We seem to be in a new age of EA literature, with a growing number of books that really get into the detail of how one can architect.
One example is Marc Gewertz and his book Defining Enterprise.
But what makes a good, useful, practical artefact?
Here are some ideas that can be used as criteria to help make your artefacts more useful.
6 criteria to evaluate your artefacts
- Artefacts should be consistent with the architecture – sounds obvious, but I’ve come across many in my time that weren’t.
- Artefacts should be as complete as possible – they need to describe everything that needs to be included. When things are left out, artefacts don’t make as much sense.
- Artefacts should be well documented – they need to use appropriate diagramming techniques, supported by notes that help a user understand and interpret them correctly. Presentation of information is one of the eight fundamental facts in EA.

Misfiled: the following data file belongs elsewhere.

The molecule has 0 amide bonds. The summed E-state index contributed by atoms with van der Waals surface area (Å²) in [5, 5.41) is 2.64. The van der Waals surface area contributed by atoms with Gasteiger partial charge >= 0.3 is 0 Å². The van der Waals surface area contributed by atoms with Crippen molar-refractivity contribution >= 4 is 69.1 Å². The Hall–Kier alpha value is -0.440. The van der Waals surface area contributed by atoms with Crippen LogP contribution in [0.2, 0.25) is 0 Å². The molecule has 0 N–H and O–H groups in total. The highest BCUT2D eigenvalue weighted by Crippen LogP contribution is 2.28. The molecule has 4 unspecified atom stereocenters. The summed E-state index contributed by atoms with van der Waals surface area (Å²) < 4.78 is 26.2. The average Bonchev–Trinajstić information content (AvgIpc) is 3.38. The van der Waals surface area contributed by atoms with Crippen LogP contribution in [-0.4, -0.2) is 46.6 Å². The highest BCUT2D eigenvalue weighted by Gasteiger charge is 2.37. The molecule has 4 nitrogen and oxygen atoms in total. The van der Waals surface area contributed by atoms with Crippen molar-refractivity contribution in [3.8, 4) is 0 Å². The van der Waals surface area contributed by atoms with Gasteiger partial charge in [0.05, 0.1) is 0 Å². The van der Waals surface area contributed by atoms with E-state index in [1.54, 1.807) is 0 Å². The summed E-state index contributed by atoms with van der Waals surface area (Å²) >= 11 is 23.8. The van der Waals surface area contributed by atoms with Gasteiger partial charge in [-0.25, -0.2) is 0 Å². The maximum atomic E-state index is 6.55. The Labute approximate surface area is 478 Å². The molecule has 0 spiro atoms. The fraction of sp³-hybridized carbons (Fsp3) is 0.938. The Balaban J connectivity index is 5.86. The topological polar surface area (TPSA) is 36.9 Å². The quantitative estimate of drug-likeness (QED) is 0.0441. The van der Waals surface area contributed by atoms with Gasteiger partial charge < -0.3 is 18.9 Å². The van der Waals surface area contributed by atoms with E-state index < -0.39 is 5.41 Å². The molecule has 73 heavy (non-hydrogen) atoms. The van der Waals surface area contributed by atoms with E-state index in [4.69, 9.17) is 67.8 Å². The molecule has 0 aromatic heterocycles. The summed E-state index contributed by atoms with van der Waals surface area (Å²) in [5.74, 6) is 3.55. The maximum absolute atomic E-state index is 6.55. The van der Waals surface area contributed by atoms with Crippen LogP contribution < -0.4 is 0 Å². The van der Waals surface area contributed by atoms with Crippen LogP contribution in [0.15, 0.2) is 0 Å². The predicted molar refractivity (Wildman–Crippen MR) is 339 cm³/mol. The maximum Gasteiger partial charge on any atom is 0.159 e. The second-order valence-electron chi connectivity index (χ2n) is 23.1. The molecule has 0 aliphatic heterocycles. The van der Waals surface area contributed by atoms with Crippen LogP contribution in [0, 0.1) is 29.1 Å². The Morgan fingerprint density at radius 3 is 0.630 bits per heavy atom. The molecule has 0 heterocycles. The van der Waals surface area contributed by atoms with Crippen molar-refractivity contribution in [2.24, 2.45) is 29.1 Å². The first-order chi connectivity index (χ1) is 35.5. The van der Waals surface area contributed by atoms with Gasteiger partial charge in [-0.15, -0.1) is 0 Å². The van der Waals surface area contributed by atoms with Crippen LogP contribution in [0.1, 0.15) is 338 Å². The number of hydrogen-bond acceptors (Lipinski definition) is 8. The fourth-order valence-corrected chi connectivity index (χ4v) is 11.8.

- Artefacts should be easy to reuse – it is sometimes necessary to break a large artefact down into smaller elements or to produce a more generalised version with a range or sub-types that can be reused in different contexts.
- Artefacts should be easy to extend or modify – this allows them to evolve as circumstances change, or as new information or ideas come to light.
- Artefacts should match the views and viewpoints of relevant stakeholders – it may be necessary to have several artefacts covering the same information, but presented in different ways to meet the needs of different stakeholders.